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lyric Line breaks: lyric
Pronunciation: /ˈlɪrɪk/

Definition of lyric in English:


1(Of poetry) expressing the writer’s emotions, usually briefly and in stanzas or recognized forms: lyric poems of extraordinary beauty
More example sentences
  • Thus, in a number of discussions, I may have shown a little too much brain to one of my tennis partners, a writer of lyric poetry.
  • Granted, the poets had the advantage of including among their number Matt Miller, an aspiring writer of lyric verse who happened to have been a defensive starter at Yale five years ago.
  • For both writers, charm is more than music: it signifies the power of truthful expression in lyric poetry and polemical prose.
melodic, songlike, musical, melodious, lyrical, rhapsodic, poetic;
expressive, emotional, deeply felt, personal, subjective, passionate
1.1Denoting a writer of lyric poetry: the lyric poets of Ancient Greece
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  • Fitzgerald, a fine lyric poet, neglected today, was able to accommodate his gifts to the buoyancy and basic serenity of the Odyssey.
  • I had heard a good deal about Holderlin, that he was the great nineteenth - century lyric poet of Germany.
  • Famed in his day as patriot, satirist, and foe to tyranny, Marvell was virtually unknown as a lyric poet.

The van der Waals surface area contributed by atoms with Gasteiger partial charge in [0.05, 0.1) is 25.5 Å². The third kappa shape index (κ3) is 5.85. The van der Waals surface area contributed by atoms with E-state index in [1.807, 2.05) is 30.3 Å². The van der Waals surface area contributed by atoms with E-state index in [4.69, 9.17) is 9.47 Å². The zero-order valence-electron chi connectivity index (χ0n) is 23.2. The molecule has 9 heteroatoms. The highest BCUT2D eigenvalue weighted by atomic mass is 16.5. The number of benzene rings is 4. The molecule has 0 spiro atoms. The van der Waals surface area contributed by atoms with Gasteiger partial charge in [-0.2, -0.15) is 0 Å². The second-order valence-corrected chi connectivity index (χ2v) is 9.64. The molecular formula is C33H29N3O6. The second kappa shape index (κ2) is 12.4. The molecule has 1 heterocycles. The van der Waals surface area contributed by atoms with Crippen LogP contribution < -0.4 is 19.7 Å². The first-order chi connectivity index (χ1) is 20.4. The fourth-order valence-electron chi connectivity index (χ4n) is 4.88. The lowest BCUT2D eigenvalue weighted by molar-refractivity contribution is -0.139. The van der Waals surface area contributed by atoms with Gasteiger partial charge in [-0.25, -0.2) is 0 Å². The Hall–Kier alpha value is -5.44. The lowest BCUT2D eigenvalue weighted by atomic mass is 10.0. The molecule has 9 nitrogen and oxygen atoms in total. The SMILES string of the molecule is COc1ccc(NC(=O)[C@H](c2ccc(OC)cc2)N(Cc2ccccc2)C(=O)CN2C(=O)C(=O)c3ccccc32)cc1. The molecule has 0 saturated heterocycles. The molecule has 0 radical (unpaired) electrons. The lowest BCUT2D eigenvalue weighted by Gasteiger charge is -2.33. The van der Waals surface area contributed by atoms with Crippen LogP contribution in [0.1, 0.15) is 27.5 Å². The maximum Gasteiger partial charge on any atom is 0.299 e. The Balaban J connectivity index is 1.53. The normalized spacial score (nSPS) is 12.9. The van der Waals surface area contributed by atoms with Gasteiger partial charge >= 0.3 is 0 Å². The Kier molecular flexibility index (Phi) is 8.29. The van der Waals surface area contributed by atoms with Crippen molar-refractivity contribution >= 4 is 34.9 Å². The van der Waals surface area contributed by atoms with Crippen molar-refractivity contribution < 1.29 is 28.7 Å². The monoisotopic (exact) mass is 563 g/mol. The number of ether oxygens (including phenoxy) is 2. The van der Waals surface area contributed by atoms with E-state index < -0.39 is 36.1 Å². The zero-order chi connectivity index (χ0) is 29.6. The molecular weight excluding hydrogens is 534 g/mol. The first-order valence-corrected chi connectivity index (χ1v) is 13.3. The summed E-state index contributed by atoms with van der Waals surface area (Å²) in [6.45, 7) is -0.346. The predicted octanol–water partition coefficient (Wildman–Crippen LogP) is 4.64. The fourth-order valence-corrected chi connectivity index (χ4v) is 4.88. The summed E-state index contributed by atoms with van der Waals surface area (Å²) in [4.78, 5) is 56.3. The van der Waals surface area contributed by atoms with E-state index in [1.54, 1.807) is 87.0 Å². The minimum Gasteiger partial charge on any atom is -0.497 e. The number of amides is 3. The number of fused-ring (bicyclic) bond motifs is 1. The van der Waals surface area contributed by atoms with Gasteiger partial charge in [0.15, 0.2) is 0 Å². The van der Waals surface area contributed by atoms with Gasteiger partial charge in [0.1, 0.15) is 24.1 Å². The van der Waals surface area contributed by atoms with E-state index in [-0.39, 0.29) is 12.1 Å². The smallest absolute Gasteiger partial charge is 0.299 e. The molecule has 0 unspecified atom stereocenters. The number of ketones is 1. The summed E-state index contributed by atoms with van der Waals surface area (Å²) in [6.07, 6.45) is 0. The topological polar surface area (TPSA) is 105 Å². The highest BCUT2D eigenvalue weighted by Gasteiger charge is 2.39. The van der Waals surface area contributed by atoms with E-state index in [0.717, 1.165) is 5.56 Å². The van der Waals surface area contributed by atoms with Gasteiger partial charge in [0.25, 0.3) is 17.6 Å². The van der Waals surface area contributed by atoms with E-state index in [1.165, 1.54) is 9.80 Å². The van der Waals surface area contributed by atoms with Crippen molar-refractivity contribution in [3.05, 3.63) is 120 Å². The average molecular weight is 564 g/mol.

2(Of a singing voice) using a light register: a lyric soprano with a light, clear timbre
More example sentences
  • In the concluding ‘Wunderhorn’ song, Ying Huang sang with musicality and charm in a soaring lyric soprano voice.
  • As we began working with the keys in which her songs were written, she simply poked around on the piano with her pointer finger, singing the scales with her lovely lyric voice.
  • Although the tenor blew out his lovely lyric voice years ago, long before his bout with and recovery from leukemia, that doesn't seem to bother his fans.


(usually lyrics) Back to top  
1A lyric poem or verse: an edition of Horace’s Lyrics
More example sentences
  • And each string was a different poem, a different lyric organized around a distinct, intense emotion.
  • His verse is both metrically and formally experimental, ranging from satire to love lyric, from sonnet to verse epistle, from elegy to hymn.
  • Interpreting a poem as a symptom or instance of features of the lyric, for example, might be unsatisfactory hermeneutics but a useful contribution to poetics.
1.1 [mass noun] Lyric poetry as a literary genre: stylistic categories fundamental to literary aestheticsepic, lyric, drama, comedy, tragedy
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  • Levis saw among his generation of poets a ‘new homelessness,’ which meant a lack of identity he saw best attended by a poetry more narrative than lyric.
  • Nor is it obvious that unrequitedness resonates in Petrarchan lyric in quite the way it does in the literature of American conquest.
  • By structuring the course around questions of genre migration, world literature allows students to think about the novel, epic, and lyric in a diachronic, global framework.
2The words of a popular song: she has published both music and lyrics for a number of songs
More example sentences
  • She shows you lyrics and sheet music, and you quickly see why she loves Sinatra so much.
  • In the second verse, the ad leaves out some of the spoken word or background lyrics of the song.
  • The colours are bright, the music uptempo and the lyrics consistently engaging here.


Late 16th century: from French lyrique or Latin lyricus, from Greek lurikos, from lura 'lyre'.

Words that rhyme with lyric

empiric, panegyric, Pyrrhic, satiric, satyric, vampiric

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